And yet what no one mentions is that the book is fun, it’s exhilarating to read, it nails the frustrating details of college experience more often than it misses them. Many of the “man from Mars” observations (about the now ever-present “fuck patois,” for example) are perfect little essays on contemporary culture. You’ll have a hard time finding a big book this season that’s as entertaining to read as I Am Charlotte Simmons.

But the book at hand seems beside the point. Because no one going to see him read at Convocation Hall is going to see the author of I Am Charlotte Simmons. They’re going to see the icon, who’s spent 40 years frustrating the elite and pointing out status struggles and glorifying the subcultures that have shaped America while the establishment was making other plans.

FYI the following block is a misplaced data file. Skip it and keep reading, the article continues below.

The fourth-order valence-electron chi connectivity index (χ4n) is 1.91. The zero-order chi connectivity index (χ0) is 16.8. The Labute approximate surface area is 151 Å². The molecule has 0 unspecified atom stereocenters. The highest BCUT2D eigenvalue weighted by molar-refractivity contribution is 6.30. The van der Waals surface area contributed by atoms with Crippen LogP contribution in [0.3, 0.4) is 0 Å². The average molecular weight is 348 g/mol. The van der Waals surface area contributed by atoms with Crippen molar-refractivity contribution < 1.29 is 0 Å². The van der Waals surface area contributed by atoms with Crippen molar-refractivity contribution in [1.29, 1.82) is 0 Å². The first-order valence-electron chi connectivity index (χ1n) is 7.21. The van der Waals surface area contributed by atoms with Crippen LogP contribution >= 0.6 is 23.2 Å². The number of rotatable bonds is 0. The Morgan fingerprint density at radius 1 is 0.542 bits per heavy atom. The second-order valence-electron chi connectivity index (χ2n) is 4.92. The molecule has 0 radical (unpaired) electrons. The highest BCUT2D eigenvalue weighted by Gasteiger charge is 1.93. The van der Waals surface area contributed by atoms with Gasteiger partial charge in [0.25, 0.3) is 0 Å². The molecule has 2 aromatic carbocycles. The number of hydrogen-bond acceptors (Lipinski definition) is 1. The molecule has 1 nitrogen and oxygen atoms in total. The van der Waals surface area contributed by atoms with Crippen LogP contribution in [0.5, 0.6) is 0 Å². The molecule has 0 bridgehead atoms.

Look at the introduction to his very first book, The Kandy-Kolored, Tangerine-Flake Streamline Baby, in which he explains, in 1965, how he discovered the Great Big Story that only he had seen, that car racing and Las Vegas and teenage dance crazes were bona fide art forms, except that, because they were products of proletarian culture, they were invisible to the elite. “Yet all these rancid people are creating new styles all the time and changing the life of the whole country in ways that nobody seems to bother to record, much less analyze,” he wrote then.